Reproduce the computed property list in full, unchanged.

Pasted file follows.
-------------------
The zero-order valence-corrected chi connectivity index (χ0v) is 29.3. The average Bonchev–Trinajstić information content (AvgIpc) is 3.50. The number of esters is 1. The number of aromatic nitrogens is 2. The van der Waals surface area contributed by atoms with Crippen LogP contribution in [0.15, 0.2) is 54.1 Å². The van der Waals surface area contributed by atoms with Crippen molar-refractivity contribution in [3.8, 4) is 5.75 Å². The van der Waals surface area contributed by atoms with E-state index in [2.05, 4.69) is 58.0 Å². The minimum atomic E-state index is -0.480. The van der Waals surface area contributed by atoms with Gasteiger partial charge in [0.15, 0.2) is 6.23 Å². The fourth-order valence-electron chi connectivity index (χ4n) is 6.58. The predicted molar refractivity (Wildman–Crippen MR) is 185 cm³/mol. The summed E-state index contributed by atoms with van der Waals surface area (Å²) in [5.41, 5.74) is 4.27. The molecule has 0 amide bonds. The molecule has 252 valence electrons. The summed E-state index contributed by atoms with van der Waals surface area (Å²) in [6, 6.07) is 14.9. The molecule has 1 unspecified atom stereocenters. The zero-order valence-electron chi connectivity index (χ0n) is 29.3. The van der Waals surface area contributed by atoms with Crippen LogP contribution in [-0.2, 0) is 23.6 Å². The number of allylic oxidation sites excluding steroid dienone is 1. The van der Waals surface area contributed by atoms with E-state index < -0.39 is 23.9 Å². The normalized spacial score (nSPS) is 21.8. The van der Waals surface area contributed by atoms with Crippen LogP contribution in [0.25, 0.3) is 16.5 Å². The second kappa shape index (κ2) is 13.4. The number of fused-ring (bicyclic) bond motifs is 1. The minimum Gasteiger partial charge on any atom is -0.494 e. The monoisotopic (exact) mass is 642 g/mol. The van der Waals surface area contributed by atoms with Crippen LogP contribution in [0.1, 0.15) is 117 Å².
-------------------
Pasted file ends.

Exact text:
The zero-order valence-corrected chi connectivity index (χ0v) is 29.3. The average Bonchev–Trinajstić information content (AvgIpc) is 3.50. The number of esters is 1. The number of aromatic nitrogens is 2. The van der Waals surface area contributed by atoms with Crippen LogP contribution in [0.15, 0.2) is 54.1 Å². The van der Waals surface area contributed by atoms with Crippen molar-refractivity contribution in [3.8, 4) is 5.75 Å². The van der Waals surface area contributed by atoms with E-state index in [2.05, 4.69) is 58.0 Å². The minimum atomic E-state index is -0.480. The van der Waals surface area contributed by atoms with Gasteiger partial charge in [0.15, 0.2) is 6.23 Å². The fourth-order valence-electron chi connectivity index (χ4n) is 6.58. The predicted molar refractivity (Wildman–Crippen MR) is 185 cm³/mol. The summed E-state index contributed by atoms with van der Waals surface area (Å²) in [5.41, 5.74) is 4.27. The molecule has 0 amide bonds. The molecule has 252 valence electrons. The summed E-state index contributed by atoms with van der Waals surface area (Å²) in [6, 6.07) is 14.9. The molecule has 1 unspecified atom stereocenters. The zero-order valence-electron chi connectivity index (χ0n) is 29.3. The van der Waals surface area contributed by atoms with Crippen LogP contribution in [-0.2, 0) is 23.6 Å². The number of allylic oxidation sites excluding steroid dienone is 1. The van der Waals surface area contributed by atoms with E-state index < -0.39 is 23.9 Å². The normalized spacial score (nSPS) is 21.8. The van der Waals surface area contributed by atoms with Crippen LogP contribution in [0.25, 0.3) is 16.5 Å². The second kappa shape index (κ2) is 13.4. The number of fused-ring (bicyclic) bond motifs is 1. The minimum Gasteiger partial charge on any atom is -0.494 e. The monoisotopic (exact) mass is 642 g/mol. The van der Waals surface area contributed by atoms with Crippen LogP contribution in [0.1, 0.15) is 117 Å².